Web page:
The bullet manufacturers provide test data that they have actually gathered and the loading range is usually based upon the max powder capacity of a cartridge with their bullets up to the SAAMI limit for pressure.
I find the Sierra 5th edition manual the most helpful and complete but also have Nosler, Hornady, Speer, and the new Berger manuals as well. After gathering all those manuals, I find that I use the Sierra Manual all the time for the general load range information and use the other bullet manufacturer manuals when I happen to choose a new bullet to see the recommended seating depth and whether the range for my favorite powder is the same.
The Sierra manual shows the load data for each bullet by powder and has the load for increments of 50 fps, usually, so you get about 6 to 8 loads for a particular powder. I find that that comes in very handy when you are working up a load with a new rifle and want to try a range of velocities to see where the nodes are with a particular bullet weight.
Most of the other manuals provide only the low end, the high end and a mid load. Each manufacturer has their own way of presenting the data on their bullets and often they don't agree on the load data for a particular bullet weight and powder, possibly because they used different barrels or primers. Based upon results, I have found that the Hornady manual is very conservative in their load ranges - maybe it is a lawyer thing.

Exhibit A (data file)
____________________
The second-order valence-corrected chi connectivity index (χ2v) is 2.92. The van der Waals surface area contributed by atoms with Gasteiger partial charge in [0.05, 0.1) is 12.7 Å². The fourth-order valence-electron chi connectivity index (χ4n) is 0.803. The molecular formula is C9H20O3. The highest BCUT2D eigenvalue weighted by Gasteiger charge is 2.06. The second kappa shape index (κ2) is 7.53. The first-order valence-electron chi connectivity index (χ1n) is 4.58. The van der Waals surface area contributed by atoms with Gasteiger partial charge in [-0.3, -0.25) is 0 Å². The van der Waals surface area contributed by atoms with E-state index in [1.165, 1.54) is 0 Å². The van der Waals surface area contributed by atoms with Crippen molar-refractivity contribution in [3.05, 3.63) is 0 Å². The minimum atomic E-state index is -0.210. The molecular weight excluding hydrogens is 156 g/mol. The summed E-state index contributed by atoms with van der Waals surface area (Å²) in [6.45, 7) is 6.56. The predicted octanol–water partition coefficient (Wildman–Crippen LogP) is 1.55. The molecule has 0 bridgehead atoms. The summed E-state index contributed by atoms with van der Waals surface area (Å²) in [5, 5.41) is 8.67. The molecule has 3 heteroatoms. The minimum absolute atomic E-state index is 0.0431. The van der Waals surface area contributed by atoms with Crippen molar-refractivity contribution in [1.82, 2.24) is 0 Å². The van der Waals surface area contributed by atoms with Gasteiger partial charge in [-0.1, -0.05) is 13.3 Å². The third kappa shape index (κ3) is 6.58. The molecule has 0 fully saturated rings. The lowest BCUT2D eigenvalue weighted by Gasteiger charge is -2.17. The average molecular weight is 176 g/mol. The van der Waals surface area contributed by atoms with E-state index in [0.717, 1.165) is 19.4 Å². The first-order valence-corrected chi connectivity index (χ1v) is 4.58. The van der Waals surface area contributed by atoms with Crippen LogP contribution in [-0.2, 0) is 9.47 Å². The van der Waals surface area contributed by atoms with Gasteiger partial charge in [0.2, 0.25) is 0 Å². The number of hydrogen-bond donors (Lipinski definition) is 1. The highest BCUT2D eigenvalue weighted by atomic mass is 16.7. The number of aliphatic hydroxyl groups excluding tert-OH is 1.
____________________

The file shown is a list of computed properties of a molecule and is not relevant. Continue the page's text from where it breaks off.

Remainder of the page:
I also get powder load information from the web pages of the powder manufacturers and match it to the bullet manufacturer manuals to see if there are any anomalies.
You could save on the cost of bullet manuals and get the bullet loading data from the bullet manufacturer's web page also but you would wind up spending lots of time to compile it. If you only load for one or two bullets, then it might be the cheapest solution if all you want is the loading range.
Many of the bullet manufacturer manuals tell you what barrel length that was used in their actual tests.
Knowing the test barrel length to compare to your barrel length is important if you are trying to match velocities to your chronograph results in order to come close to a velocity that your rifle seemed to like with another bullet of the same weight and shape.
Lee and Lyman appear to me to be compilations of several bullet and powder manuals. I have found that their data is sometimes considerably different than the data in the latest edition powder manuals. It might be that they are keeping old data in the manual from previous powder recipes and don't update it when the manufacturer issues newer results.